Mythology of State

The power of the individual is stripped away in a mythology that shows how individual desire invites opportunism and/or hedonism, behavior unmindful of the realm. In Virgil's Aeneid, an epic of twelve books of hexameter verse (19 B. C. ), Aeneas' love for Dido is careless emotion which interferes with his divine progress and destiny, the founding of Rome. True heroic action is not demonstrated by a lone, charismatic figure or any other demigod of individuality. Heroism is an acceptance of duty and deep-rooted seriousness from which social order originates, not in the splendid and passionate tales of love and human freedom, but in the subjugation of human desire to the irrefutable power and authority of the State.

John F. Kennedy's Inaugural Address, January 20, 1961--this speech contains the famous: "Ask not what your country can do for you, but what you can do for your country" line. Kennedy says that each generation of Americans will have to redefine its loyalty to this country.

Speeches by Theodore Roosevelt--Roosevelt's "The Duties of the American Citizenship" declares that every man and woman must devote a reasonable share of their time to political duties and the Political life of the community. In 1908, Roosevelt declared that individualism had transmogrified into profiteering and the wasteful development of our natural resources. Abraham Lincoln in the "Gettysburg Address" declares that heroes, the honored dead, properly gave their lives so that the Nation might live. Lincoln will declare that the people are the source of the political power of the State and in this he connects with Thoreau. Thomas Jefferson details in one-liners the meaning of good government. Jefferson believes that government is a necessity.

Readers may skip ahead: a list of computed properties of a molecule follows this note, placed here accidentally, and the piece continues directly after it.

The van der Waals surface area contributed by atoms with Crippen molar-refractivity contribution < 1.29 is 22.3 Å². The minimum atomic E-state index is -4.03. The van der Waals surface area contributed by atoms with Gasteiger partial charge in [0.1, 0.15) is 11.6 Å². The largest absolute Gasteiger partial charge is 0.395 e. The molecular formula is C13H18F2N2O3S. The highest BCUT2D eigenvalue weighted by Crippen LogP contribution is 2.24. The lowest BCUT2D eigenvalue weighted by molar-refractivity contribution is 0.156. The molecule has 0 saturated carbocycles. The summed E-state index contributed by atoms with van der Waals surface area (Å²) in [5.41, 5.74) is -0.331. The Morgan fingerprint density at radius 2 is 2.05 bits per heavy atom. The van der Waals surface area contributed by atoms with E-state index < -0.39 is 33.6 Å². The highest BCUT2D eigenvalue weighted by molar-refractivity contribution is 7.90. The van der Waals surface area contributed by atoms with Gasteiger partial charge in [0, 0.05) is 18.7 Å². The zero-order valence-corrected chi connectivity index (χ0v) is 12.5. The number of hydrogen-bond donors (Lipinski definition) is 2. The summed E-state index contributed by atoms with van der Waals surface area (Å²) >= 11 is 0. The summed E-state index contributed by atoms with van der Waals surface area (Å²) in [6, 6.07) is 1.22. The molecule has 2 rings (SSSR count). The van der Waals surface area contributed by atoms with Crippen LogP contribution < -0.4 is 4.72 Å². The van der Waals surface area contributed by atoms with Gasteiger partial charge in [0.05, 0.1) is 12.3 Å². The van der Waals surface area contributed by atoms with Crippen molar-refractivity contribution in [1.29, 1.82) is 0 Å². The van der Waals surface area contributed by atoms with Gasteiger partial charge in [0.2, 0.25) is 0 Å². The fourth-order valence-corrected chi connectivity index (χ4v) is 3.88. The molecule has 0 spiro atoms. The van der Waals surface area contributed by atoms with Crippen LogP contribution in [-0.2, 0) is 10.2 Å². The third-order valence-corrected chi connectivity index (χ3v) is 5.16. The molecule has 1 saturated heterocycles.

Roman Civilization


Virgil's Aeneid: Thelma and Louise brought low.

Melville's Billy Budd

Billy Budd: a chapter by chapter summary
Billy Budd, A Study Guide

Land Use and Evironmental Ethics: Tragedy of Commons


World War II and propaganda: Power of Persuasion--words, posters, and films waged a constant battle for the hearts and minds of American citizenry in WW II.

Military Duty
: Colin Powell

Hollywood Goes to War:

Casablanca--city of hope and despair located in French Morocco in North Africa--the meeting place of adventurers, fugitives, criminals, and refugees lured into this dangerous oasis by the hope of escape to the Americas.

War Films--most difficult of genres to define, records and shapes oscillating attitudes towards war.

Biology: In the mythology of the state, salvation is achieved through acceptance and understanding of human limitation. The tendency is to turn outward in search of order and stability in the world. In biological science, the system of classification known as binomial nomenclature, introduced by Carolus Linnaeus, is part of mythology--the phrase "Kingdom of Living Things" (as metonymy) implies human social systems can be utilized to codify the natural world in general. We must acknowledge that the categorizing of all living things into genus and species is--regardless of how accurate--an artifice born out of our peremptoriness to systematize the known world. Such desire is not new. In the second account of creation in Genesis, "Lord God" asks Adam to name the creatures of the land and in doing so humans construct a taxonomy for ordering life.

Psychology: Freud's Civilization and its Discontents directly addresses the dialectic between the Myth of Self and the Myth of State. Freud suggests that the creation of civilization would perhaps be most successful if the happiness of the individual was not considered at all. This part of his discussion seems to be more Roman than Greek, if indeed we can come to see ancient mythology underpinning Freud's commentary.